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A certain land (urban area, forest etc.) is under water for a certain period. How can we distinguish that the area is flooded or waterlogged? What are the criteria?

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Waterlogging is a situation were soil is either fully or near saturated most of the time, the air phase is restricted and aerobic conditions prevail. Waterlogged soil may appear dry on the surface. The soil does not need to be submerged to be waterlogged.

Flooding is a temporary submersion of land by water. The duration of a flood may be very short, such as hours, or it may prolonged, such a weeks or months in flatter regions with poor drainage. Eventually flood waters recede and the soil may eventually dry out.

A flash flood is a very rapid flooding of low lying areas or dry waterways usually associated with sudden heavy rainfall or melt water from ice or snow.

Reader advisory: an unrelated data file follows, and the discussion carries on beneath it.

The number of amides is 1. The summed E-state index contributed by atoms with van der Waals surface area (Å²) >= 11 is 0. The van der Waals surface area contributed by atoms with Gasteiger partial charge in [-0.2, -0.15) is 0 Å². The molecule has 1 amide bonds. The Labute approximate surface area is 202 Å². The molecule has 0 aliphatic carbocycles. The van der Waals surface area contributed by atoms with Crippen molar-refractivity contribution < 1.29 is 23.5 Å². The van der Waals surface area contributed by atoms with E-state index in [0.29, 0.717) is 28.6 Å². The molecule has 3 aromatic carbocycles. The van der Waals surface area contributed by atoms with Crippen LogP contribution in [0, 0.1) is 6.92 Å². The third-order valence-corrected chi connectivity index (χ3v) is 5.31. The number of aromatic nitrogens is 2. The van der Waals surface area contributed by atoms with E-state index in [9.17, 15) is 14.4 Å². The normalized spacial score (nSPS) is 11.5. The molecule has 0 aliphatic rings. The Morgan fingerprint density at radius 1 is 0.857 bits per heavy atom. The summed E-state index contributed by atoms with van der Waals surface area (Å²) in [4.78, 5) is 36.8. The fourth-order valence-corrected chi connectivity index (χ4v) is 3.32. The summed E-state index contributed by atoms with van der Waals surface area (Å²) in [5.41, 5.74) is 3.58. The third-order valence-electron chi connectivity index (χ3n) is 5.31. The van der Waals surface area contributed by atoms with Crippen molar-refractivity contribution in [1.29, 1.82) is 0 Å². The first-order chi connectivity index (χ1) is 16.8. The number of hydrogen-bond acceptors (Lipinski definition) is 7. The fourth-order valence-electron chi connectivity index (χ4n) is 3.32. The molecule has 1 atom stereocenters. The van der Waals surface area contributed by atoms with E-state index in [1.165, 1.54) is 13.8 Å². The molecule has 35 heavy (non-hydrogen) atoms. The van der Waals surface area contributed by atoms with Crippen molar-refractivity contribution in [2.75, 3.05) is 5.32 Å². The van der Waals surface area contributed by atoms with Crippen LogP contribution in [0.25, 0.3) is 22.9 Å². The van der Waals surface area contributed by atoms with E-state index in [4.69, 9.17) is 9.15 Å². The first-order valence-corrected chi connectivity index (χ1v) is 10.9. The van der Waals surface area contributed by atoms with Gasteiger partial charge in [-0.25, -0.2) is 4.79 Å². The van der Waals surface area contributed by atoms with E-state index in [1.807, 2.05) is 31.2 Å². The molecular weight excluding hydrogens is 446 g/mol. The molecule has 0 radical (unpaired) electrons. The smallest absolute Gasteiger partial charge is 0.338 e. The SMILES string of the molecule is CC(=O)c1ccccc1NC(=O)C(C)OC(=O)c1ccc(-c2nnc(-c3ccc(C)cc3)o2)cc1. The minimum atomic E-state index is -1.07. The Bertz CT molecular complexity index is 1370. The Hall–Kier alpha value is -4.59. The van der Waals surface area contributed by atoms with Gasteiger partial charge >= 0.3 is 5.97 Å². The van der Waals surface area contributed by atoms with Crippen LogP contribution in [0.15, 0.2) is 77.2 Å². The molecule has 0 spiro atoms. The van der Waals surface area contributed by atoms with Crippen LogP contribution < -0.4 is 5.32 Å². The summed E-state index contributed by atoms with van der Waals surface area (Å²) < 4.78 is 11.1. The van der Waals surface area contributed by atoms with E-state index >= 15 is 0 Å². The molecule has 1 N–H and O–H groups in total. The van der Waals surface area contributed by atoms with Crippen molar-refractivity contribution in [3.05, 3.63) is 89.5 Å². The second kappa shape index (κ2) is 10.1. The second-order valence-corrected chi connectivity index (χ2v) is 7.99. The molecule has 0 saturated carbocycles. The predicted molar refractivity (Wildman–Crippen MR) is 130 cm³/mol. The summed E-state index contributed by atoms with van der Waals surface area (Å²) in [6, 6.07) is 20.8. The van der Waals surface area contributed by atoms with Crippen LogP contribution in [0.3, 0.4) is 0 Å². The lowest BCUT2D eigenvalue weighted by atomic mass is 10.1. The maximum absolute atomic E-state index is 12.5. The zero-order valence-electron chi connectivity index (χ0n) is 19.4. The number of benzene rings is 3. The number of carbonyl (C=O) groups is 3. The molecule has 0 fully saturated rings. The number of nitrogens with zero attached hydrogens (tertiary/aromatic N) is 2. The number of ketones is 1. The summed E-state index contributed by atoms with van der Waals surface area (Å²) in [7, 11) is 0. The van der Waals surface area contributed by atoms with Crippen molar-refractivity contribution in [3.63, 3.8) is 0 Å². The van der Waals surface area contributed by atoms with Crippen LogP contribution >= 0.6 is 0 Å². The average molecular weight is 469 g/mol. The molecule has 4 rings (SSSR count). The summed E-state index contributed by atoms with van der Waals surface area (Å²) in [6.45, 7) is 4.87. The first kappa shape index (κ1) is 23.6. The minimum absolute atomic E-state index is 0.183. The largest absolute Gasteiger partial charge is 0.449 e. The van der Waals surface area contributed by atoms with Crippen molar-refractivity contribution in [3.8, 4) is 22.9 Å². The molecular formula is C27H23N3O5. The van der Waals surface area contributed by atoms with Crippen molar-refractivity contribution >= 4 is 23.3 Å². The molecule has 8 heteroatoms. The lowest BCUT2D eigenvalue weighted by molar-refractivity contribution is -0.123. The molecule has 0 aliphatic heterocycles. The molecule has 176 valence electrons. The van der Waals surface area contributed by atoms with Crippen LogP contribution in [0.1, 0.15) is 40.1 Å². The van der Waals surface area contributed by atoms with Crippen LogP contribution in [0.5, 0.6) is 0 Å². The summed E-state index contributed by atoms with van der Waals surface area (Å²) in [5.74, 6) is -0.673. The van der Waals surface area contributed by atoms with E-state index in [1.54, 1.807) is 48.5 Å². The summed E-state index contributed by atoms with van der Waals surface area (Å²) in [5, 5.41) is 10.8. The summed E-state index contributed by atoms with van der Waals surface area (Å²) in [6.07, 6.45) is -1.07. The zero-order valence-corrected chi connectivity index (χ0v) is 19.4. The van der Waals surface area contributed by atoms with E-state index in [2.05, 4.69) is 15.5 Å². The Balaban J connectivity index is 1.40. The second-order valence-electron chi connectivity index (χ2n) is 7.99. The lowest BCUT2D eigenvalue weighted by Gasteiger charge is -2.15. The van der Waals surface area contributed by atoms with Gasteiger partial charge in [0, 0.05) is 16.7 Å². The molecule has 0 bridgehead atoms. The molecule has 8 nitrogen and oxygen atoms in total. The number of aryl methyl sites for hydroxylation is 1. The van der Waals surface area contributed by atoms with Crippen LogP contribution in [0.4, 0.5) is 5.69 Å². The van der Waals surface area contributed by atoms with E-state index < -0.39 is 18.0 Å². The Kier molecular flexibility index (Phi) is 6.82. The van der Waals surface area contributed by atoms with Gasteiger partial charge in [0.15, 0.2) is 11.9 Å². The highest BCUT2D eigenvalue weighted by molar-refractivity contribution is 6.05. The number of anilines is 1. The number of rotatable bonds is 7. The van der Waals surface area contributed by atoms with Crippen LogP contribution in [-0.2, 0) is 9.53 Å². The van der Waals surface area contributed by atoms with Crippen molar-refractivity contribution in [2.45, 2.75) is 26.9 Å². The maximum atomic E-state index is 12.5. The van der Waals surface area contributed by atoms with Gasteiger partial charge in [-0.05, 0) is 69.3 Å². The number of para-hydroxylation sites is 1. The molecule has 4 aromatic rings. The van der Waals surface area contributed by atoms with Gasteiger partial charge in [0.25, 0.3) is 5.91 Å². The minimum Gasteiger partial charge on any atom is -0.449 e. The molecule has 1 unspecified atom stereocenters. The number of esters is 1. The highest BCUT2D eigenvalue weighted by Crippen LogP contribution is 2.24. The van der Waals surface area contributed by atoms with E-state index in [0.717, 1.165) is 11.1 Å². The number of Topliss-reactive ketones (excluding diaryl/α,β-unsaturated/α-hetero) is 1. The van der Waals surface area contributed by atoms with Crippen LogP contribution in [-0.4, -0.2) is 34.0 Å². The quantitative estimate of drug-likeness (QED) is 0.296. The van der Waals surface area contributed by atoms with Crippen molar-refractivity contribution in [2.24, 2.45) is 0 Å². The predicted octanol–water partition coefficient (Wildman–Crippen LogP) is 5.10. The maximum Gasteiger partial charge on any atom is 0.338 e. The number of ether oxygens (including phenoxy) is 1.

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  • $\begingroup$ So, if the water is submerged, we will call it flood and the waterlogging condition may not be visible in bare eyes. You said the soil does not need to be submerged to be waterlogged. If it is submerged then will it become flooded? Is it possible that flooding and waterlogging can occur simultaneously? $\endgroup$ Jun 29 at 4:09
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    $\begingroup$ Yes, that's what happens to soil under a lake. $\endgroup$
    – Fred
    Jun 29 at 4:29
  • $\begingroup$ More to my previous comment, after a thought accorded to me, soil can also be waterlogged and flooded simultaneously during a prolonged flood that can last for at least a number of weeks. $\endgroup$
    – Fred
    Jun 29 at 15:12

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